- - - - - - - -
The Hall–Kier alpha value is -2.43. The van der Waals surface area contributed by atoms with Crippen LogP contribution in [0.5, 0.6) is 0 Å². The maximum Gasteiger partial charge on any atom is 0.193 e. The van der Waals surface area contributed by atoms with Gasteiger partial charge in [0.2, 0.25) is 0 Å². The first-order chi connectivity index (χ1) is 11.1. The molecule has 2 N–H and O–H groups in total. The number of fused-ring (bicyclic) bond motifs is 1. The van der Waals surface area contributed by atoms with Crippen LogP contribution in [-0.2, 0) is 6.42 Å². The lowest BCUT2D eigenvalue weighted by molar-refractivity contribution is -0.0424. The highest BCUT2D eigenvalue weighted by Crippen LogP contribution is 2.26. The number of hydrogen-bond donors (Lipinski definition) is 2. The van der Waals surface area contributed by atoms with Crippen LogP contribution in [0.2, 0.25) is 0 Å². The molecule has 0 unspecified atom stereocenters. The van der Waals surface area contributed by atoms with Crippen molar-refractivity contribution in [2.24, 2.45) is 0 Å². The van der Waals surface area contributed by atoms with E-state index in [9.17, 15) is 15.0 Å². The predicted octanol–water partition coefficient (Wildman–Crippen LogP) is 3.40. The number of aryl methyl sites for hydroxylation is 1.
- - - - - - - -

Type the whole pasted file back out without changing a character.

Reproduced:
The Hall–Kier alpha value is -2.43. The van der Waals surface area contributed by atoms with Crippen LogP contribution in [0.5, 0.6) is 0 Å². The maximum Gasteiger partial charge on any atom is 0.193 e. The van der Waals surface area contributed by atoms with Gasteiger partial charge in [0.2, 0.25) is 0 Å². The first-order chi connectivity index (χ1) is 11.1. The molecule has 2 N–H and O–H groups in total. The number of fused-ring (bicyclic) bond motifs is 1. The van der Waals surface area contributed by atoms with Crippen LogP contribution in [-0.2, 0) is 6.42 Å². The lowest BCUT2D eigenvalue weighted by molar-refractivity contribution is -0.0424. The highest BCUT2D eigenvalue weighted by Crippen LogP contribution is 2.26. The number of hydrogen-bond donors (Lipinski definition) is 2. The van der Waals surface area contributed by atoms with Crippen LogP contribution in [0.2, 0.25) is 0 Å². The molecule has 0 unspecified atom stereocenters. The van der Waals surface area contributed by atoms with Crippen molar-refractivity contribution in [2.24, 2.45) is 0 Å². The van der Waals surface area contributed by atoms with E-state index in [9.17, 15) is 15.0 Å². The predicted octanol–water partition coefficient (Wildman–Crippen LogP) is 3.40. The number of aryl methyl sites for hydroxylation is 1.